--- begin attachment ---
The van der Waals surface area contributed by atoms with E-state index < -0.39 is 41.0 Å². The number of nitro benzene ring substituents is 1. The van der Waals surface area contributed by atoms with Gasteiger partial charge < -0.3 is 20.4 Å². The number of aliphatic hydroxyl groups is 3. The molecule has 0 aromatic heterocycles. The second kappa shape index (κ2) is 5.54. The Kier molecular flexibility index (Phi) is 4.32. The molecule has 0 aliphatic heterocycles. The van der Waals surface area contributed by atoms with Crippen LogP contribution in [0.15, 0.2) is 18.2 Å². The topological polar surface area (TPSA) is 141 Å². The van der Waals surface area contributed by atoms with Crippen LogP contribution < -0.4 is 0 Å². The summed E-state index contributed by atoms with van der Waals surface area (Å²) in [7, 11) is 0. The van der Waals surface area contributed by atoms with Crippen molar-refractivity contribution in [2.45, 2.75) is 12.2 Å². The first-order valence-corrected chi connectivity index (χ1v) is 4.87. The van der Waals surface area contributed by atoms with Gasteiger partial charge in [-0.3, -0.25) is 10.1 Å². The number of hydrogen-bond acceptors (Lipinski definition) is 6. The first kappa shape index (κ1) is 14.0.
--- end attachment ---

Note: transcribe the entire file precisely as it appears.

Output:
The van der Waals surface area contributed by atoms with E-state index < -0.39 is 41.0 Å². The number of nitro benzene ring substituents is 1. The van der Waals surface area contributed by atoms with Gasteiger partial charge < -0.3 is 20.4 Å². The number of aliphatic hydroxyl groups is 3. The molecule has 0 aromatic heterocycles. The second kappa shape index (κ2) is 5.54. The Kier molecular flexibility index (Phi) is 4.32. The molecule has 0 aliphatic heterocycles. The van der Waals surface area contributed by atoms with Crippen LogP contribution in [0.15, 0.2) is 18.2 Å². The topological polar surface area (TPSA) is 141 Å². The van der Waals surface area contributed by atoms with Crippen LogP contribution < -0.4 is 0 Å². The summed E-state index contributed by atoms with van der Waals surface area (Å²) in [7, 11) is 0. The van der Waals surface area contributed by atoms with Crippen molar-refractivity contribution in [2.45, 2.75) is 12.2 Å². The first-order valence-corrected chi connectivity index (χ1v) is 4.87. The van der Waals surface area contributed by atoms with Gasteiger partial charge in [-0.3, -0.25) is 10.1 Å². The number of hydrogen-bond acceptors (Lipinski definition) is 6. The first kappa shape index (κ1) is 14.0.